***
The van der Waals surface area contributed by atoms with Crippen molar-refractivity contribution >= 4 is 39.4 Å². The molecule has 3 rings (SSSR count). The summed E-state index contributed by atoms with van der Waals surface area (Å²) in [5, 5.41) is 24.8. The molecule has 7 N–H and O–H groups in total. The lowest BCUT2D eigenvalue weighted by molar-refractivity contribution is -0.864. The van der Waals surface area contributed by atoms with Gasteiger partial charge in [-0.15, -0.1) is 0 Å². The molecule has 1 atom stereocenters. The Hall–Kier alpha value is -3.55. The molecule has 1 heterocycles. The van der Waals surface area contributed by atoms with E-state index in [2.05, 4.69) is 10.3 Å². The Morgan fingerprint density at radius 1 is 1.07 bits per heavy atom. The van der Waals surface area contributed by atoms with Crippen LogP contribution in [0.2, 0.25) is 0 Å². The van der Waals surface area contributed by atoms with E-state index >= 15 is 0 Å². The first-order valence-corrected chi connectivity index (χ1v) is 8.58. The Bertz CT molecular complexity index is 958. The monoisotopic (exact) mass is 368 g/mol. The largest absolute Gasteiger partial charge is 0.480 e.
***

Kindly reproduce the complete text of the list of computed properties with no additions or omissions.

The van der Waals surface area contributed by atoms with Crippen molar-refractivity contribution >= 4 is 39.4 Å². The molecule has 3 rings (SSSR count). The summed E-state index contributed by atoms with van der Waals surface area (Å²) in [5, 5.41) is 24.8. The molecule has 7 N–H and O–H groups in total. The lowest BCUT2D eigenvalue weighted by molar-refractivity contribution is -0.864. The van der Waals surface area contributed by atoms with Gasteiger partial charge in [-0.15, -0.1) is 0 Å². The molecule has 1 atom stereocenters. The Hall–Kier alpha value is -3.55. The molecule has 1 heterocycles. The van der Waals surface area contributed by atoms with E-state index in [2.05, 4.69) is 10.3 Å². The Morgan fingerprint density at radius 1 is 1.07 bits per heavy atom. The van der Waals surface area contributed by atoms with Crippen LogP contribution in [0.2, 0.25) is 0 Å². The van der Waals surface area contributed by atoms with E-state index >= 15 is 0 Å². The first-order valence-corrected chi connectivity index (χ1v) is 8.58. The Bertz CT molecular complexity index is 958. The monoisotopic (exact) mass is 368 g/mol. The largest absolute Gasteiger partial charge is 0.480 e.